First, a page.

YF-12 Blackbird

The BlackbirdMilitary AircraftMuseumsImage GalleryGroom LakeLinks
YF-12A #06935 in flight. (Photo Courtesy of NASA Dryden)
YF-12A #06935 in flight. (NASA Photo)

The YF-12A is a concept aircraft for a mach 3+ bomber/interceptor that provided a strong deterrent against world aggressors. In order to protect North America, 93 production F-12Bs needed to be built. However, the program was cancelled in the mid-1960s for budgetary reasons. Also, the Strategic Air Command (SAC) may have felt that the YF-12 would threaten the development of their other supersonic bomber, the XB-70 Valkyrie.


Other Areas of Interest:

YF-12A Specifications
Manufacturer:Lockheed Aircraft Corporation
Function:Very high speed Interceptor
Length:101 feet, 8 inches
Wingspan:55 feet, 7 inches
Height:18 feet, 6 inches
Max takeoff weight:124,000 pounds
Max Speed and Altitude:Mach 3.2 above 75,000 feet
Engines:2 Pratt & Whitney J58 engines 31,500 lbs thrust
Fixed Armament:3 Hughes GAR-9/AIM-47A air-to-air radar-guided missile (max speed Mach 4)

YF-12 Timeline:

  • 24 December 1957: First J58 engine run.
  • 30 July 1962: J58 completes pre-flight testing.
  • October 1962: Letter of intent for $1 million for YF-12 delivered to Lockheed.
  • 7 August 1963: First flight of YF-12 (#06934) with Lockheed test pilot James Eastham.
  • 29 February 1964: President Johnson announces existence of A-11 (actually the YF-12).
  • 16 April 1964: First XAIM-47 ejected from YF-12 in flight.
  • 18 March 1965: First firing of YAIM-47 from YF-12A.
  • 1 May 1965: Two YF-12A (#06934 & #06936) set speed and altitude records.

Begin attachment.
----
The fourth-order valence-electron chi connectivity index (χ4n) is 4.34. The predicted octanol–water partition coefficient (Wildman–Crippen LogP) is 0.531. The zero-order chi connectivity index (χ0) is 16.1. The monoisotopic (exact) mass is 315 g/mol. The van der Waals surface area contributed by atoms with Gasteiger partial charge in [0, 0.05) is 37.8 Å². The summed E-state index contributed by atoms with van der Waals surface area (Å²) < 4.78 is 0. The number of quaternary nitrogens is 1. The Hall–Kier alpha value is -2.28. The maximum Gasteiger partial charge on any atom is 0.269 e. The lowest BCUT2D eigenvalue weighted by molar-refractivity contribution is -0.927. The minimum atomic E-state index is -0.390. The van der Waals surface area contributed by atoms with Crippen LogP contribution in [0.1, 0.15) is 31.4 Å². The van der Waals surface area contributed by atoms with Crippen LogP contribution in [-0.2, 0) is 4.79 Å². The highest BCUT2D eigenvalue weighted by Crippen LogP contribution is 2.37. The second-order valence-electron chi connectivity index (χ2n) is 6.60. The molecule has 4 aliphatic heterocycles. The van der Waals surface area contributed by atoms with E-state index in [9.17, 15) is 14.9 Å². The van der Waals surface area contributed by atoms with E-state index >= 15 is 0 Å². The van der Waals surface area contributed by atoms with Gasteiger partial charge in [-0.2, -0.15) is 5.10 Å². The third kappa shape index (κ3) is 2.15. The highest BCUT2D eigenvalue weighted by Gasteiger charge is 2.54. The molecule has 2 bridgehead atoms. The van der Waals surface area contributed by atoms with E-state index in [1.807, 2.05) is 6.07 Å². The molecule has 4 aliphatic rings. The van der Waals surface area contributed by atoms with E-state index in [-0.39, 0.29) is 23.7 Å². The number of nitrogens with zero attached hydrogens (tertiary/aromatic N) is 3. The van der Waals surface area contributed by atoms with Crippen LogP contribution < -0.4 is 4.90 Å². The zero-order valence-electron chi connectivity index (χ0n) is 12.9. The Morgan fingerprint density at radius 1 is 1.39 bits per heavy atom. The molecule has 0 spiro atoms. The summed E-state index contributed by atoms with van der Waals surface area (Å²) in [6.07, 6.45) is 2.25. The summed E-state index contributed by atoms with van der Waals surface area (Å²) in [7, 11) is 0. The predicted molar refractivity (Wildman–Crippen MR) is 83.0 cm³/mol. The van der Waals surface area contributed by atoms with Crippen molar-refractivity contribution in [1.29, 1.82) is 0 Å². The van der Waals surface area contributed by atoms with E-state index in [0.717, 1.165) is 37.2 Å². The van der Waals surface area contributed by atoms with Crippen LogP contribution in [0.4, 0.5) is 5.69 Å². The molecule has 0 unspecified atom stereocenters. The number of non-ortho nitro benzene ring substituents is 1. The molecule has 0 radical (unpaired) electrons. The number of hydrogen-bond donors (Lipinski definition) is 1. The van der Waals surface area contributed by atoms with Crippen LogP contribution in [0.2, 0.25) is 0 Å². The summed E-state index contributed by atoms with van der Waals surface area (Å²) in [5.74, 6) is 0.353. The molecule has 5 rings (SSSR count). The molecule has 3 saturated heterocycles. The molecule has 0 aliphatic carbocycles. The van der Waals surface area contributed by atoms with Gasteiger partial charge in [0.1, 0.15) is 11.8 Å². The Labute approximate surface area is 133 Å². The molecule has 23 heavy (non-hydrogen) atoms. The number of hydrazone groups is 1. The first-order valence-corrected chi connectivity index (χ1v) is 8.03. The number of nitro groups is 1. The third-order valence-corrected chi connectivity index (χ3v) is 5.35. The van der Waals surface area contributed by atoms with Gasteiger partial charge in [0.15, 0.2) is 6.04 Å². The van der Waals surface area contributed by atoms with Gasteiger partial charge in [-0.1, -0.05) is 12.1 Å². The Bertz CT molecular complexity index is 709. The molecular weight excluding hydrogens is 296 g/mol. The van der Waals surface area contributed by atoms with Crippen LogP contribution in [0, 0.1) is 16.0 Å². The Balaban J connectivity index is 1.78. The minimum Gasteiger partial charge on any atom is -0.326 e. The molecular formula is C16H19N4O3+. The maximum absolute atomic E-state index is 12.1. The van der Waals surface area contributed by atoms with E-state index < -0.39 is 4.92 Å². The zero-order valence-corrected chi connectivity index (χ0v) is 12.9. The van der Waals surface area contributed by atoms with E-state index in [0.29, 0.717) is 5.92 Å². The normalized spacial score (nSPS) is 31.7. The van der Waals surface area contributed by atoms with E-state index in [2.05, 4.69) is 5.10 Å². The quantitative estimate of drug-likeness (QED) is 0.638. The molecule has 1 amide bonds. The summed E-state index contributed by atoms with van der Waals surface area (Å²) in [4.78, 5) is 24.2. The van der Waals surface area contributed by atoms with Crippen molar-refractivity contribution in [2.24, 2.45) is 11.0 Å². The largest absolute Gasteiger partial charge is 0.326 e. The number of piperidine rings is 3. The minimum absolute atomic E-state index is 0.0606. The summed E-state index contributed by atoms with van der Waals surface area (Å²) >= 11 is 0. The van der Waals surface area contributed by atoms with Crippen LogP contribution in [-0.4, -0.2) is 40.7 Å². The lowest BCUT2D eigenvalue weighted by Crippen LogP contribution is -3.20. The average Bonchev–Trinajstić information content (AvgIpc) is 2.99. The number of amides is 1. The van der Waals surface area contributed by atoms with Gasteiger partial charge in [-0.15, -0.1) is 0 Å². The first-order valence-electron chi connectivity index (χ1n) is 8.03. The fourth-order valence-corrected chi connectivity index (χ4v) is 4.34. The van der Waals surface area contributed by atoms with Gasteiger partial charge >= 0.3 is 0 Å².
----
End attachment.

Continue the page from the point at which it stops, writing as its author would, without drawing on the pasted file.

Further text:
• 28 September 1965: GAR-9 fired from YF-12A at Mach 3.2 at 75,000 feet.
  • 5 January 1968: Skunk Works receives official notice closing down YF-12 operations.
  • 5 February 1968: Lockheed ordered to destroy A-12, YF-12, and SR-71 tooling.
  • 11 December 1969: NASA's first YF-12 (#06935) flight.
  • 7 November 1979: Last YF-12A (#06935) flown to the Air Force Museum at Wright-Patterson AFB.

YF-12 Development and Operations:

When the YF-12A Blackbirds were first shown to the public in September of 1964, 06934 and 06936 were used as the flying display, while 06935 was put on static display. They carried Air Defense Command badges on the port vertical tail, and Air Systems Command Badges on the starboard vertical fin. Pods carried under the engine nacelles contained cameras that were used to record missile launches. Landing gear retraction is necessarily fast due to the fact that the Blackbird accelerates quickly to its maximum gear transition speed of 300 knots.

The YF-12A used a combination of long range radar and infrared search sensors along with a precision radar coupled to the infrared tracking system. Range of the radar and infrared trackers was estimated at 200 to 300 miles when it was first shown, giving the YF-12 unparalleled ability to detect and destroy enemy aircraft. The YF-12 used Hughes ASG-18 radar and the GAR-9 missiles that had been developed for the F-108 Rapier.